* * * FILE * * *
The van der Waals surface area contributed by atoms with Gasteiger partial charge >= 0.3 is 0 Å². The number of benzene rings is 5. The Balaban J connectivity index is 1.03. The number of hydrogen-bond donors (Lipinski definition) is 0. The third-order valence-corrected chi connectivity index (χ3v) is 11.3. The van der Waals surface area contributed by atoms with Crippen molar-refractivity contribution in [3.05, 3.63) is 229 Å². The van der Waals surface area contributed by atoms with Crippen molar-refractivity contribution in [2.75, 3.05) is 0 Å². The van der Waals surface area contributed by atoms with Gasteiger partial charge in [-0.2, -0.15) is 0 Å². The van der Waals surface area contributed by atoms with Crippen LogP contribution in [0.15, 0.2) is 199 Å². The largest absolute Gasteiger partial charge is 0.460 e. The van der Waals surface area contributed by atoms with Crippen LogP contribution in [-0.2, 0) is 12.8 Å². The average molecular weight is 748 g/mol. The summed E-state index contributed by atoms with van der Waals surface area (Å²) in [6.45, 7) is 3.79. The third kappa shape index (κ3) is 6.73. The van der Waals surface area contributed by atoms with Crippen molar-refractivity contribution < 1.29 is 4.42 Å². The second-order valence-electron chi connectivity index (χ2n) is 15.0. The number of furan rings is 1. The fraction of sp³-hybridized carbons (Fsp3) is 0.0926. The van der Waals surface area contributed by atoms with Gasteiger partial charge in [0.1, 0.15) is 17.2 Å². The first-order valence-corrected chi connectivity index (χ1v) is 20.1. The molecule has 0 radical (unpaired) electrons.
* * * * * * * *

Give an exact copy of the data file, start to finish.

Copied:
The van der Waals surface area contributed by atoms with Gasteiger partial charge >= 0.3 is 0 Å². The number of benzene rings is 5. The Balaban J connectivity index is 1.03. The number of hydrogen-bond donors (Lipinski definition) is 0. The third-order valence-corrected chi connectivity index (χ3v) is 11.3. The van der Waals surface area contributed by atoms with Crippen molar-refractivity contribution in [3.05, 3.63) is 229 Å². The van der Waals surface area contributed by atoms with Crippen molar-refractivity contribution in [2.75, 3.05) is 0 Å². The van der Waals surface area contributed by atoms with Gasteiger partial charge in [-0.2, -0.15) is 0 Å². The van der Waals surface area contributed by atoms with Crippen LogP contribution in [0.15, 0.2) is 199 Å². The largest absolute Gasteiger partial charge is 0.460 e. The van der Waals surface area contributed by atoms with Crippen LogP contribution in [-0.2, 0) is 12.8 Å². The average molecular weight is 748 g/mol. The summed E-state index contributed by atoms with van der Waals surface area (Å²) in [6.45, 7) is 3.79. The third kappa shape index (κ3) is 6.73. The van der Waals surface area contributed by atoms with Crippen molar-refractivity contribution < 1.29 is 4.42 Å². The second-order valence-electron chi connectivity index (χ2n) is 15.0. The number of furan rings is 1. The fraction of sp³-hybridized carbons (Fsp3) is 0.0926. The van der Waals surface area contributed by atoms with Gasteiger partial charge in [0.1, 0.15) is 17.2 Å². The first-order valence-corrected chi connectivity index (χ1v) is 20.1. The molecule has 0 radical (unpaired) electrons.